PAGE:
- The Washington Times - Friday, March 26, 2021

A federal appeals court has ruled in favor of a professor who was punished by his university for refusing to call a transgender student by the student’s female pronouns.

Nicholas Meriwether, a philosophy teacher at Shawnee State University in Ohio, sued the school after officials prepared a written warning against him and threatened suspension without pay or termination if he refused to use female pronouns upon the student’s request.

A federal judge ruled earlier that Mr. Meriwether’s manner of addressing the student was not protected under the First Amendment and dismissed his claims related to free-speech and religious protections.

In a unanimous ruling Friday from a three-judge panel, the 6th U.S. Circuit Court of Appeals said the school violated the professor’s right to free speech and his lawsuit can continue in a lower court.

“Traditionally, American universities have been beacons of intellectual diversity and academic freedom. They have prided themselves on being forums where controversial ideas are discussed and debated,” wrote Judge Amul Thapar, a Trump appointee.

“But Shawnee State chose a different route: It punished a professor for his speech on a hotly contested issue. And it did so despite the constitutional protections afforded by the First Amendment.”

The panel sent the case back to the trial court for further proceedings.

John Bursch, Mr. Meriwether’s lawyer and a senior counsel with Alliance Defending Freedom, said the court’s message was effectively, “If Dr. Meriwether is able to prove these allegations true, these are constitutional violations, and he should win.”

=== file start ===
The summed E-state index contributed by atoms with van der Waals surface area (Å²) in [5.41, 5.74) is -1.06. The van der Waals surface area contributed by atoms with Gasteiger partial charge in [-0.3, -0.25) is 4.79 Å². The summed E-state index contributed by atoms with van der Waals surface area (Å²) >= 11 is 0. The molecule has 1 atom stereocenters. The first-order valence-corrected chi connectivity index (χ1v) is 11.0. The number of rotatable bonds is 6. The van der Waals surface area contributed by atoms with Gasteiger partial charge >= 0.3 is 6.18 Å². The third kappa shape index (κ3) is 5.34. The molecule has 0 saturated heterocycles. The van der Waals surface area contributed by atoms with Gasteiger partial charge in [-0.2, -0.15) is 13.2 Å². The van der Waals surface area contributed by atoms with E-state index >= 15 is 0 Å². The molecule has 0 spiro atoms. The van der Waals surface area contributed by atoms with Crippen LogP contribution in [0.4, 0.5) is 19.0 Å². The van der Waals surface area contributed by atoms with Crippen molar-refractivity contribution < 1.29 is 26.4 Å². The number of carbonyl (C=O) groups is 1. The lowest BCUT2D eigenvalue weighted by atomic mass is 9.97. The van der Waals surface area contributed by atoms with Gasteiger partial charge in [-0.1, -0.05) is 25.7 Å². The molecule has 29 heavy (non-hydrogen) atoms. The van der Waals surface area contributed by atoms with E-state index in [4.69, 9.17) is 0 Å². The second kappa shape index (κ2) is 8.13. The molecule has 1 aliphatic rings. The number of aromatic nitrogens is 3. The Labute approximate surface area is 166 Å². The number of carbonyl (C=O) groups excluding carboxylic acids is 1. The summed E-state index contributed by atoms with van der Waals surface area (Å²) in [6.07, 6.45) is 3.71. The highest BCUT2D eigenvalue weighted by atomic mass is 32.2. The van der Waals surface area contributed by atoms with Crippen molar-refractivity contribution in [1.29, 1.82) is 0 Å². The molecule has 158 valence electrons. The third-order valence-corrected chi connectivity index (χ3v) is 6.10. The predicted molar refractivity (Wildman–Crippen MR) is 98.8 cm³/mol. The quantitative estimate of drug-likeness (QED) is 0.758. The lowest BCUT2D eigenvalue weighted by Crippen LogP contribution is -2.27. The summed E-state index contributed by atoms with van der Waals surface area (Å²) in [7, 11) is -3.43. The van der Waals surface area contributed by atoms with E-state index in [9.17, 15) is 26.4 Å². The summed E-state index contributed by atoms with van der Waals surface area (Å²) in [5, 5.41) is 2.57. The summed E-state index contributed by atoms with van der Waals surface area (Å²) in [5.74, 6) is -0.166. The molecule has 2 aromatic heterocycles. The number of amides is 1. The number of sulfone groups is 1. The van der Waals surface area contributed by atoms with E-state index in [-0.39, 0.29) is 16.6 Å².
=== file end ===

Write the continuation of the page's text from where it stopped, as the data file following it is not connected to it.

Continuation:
Mr. Meriwether initially attempted to reason with the school and agreed to call the student by the student’s last name. The professor said calling the student by female pronouns would run afoul of his Christian faith.

Facing threats of termination, the professor sued Shawnee State University for infringing on his First Amendment rights.

A spokesperson from Shawnee State University declined to comment on the case. 

Ira Lupu, a law professor at The George Washington University, predicted that the case will reach a settlement.

“The professor has a right to express his general views on gender identity, and to refrain from using female pronouns for this transgender female student, but he did not assert and does not have a right to address her with male pronouns,” Mr. Lupu said.

Eugene Volokh, a law professor at the University of California, Los Angeles, said the ruling is the first of its kind from a federal circuit court weighing LGBTQ rights and free speech in the gender-pronoun context. He said the decision is not inconsistent with Supreme Court precedent protecting LGBTQ rights in the workplace to be free from discrimination.

“The First Amendment protects the right not to use a pronoun that the speaker believes is wrong, and to use the referred-to person’s name instead,” Mr. Volokh said.

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